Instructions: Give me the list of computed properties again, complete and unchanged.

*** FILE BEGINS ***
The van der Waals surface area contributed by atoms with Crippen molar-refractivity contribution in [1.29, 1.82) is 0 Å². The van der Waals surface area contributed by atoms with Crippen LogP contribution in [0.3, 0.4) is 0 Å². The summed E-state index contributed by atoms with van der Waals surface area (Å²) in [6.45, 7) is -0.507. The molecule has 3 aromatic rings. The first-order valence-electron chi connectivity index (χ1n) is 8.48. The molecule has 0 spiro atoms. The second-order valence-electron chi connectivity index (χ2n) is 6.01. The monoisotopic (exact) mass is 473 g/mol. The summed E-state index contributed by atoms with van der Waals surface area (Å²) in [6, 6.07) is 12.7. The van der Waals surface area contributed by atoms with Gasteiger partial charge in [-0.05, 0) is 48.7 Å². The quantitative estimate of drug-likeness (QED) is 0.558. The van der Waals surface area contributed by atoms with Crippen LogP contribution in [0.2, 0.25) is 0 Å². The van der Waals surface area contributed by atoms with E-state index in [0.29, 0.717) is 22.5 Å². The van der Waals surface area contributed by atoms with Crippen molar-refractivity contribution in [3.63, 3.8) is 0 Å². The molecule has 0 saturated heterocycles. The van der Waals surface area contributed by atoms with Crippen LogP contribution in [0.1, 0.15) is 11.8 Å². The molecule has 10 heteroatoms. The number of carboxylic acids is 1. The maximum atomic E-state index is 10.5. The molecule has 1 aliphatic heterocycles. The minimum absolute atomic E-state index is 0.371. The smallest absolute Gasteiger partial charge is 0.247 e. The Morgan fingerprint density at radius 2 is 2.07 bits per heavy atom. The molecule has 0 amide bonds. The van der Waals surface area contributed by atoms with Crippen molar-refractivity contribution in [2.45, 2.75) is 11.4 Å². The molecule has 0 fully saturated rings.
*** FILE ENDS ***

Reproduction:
The van der Waals surface area contributed by atoms with Crippen molar-refractivity contribution in [1.29, 1.82) is 0 Å². The van der Waals surface area contributed by atoms with Crippen LogP contribution in [0.3, 0.4) is 0 Å². The summed E-state index contributed by atoms with van der Waals surface area (Å²) in [6.45, 7) is -0.507. The molecule has 3 aromatic rings. The first-order valence-electron chi connectivity index (χ1n) is 8.48. The molecule has 0 spiro atoms. The second-order valence-electron chi connectivity index (χ2n) is 6.01. The monoisotopic (exact) mass is 473 g/mol. The summed E-state index contributed by atoms with van der Waals surface area (Å²) in [6, 6.07) is 12.7. The van der Waals surface area contributed by atoms with Gasteiger partial charge in [-0.05, 0) is 48.7 Å². The quantitative estimate of drug-likeness (QED) is 0.558. The van der Waals surface area contributed by atoms with Crippen LogP contribution in [0.2, 0.25) is 0 Å². The van der Waals surface area contributed by atoms with E-state index in [0.29, 0.717) is 22.5 Å². The van der Waals surface area contributed by atoms with Crippen molar-refractivity contribution in [3.63, 3.8) is 0 Å². The molecule has 0 saturated heterocycles. The van der Waals surface area contributed by atoms with Crippen LogP contribution in [0.1, 0.15) is 11.8 Å². The molecule has 10 heteroatoms. The number of carboxylic acids is 1. The maximum atomic E-state index is 10.5. The molecule has 1 aliphatic heterocycles. The minimum absolute atomic E-state index is 0.371. The smallest absolute Gasteiger partial charge is 0.247 e. The Morgan fingerprint density at radius 2 is 2.07 bits per heavy atom. The molecule has 0 amide bonds. The van der Waals surface area contributed by atoms with Crippen molar-refractivity contribution in [2.45, 2.75) is 11.4 Å². The molecule has 0 fully saturated rings.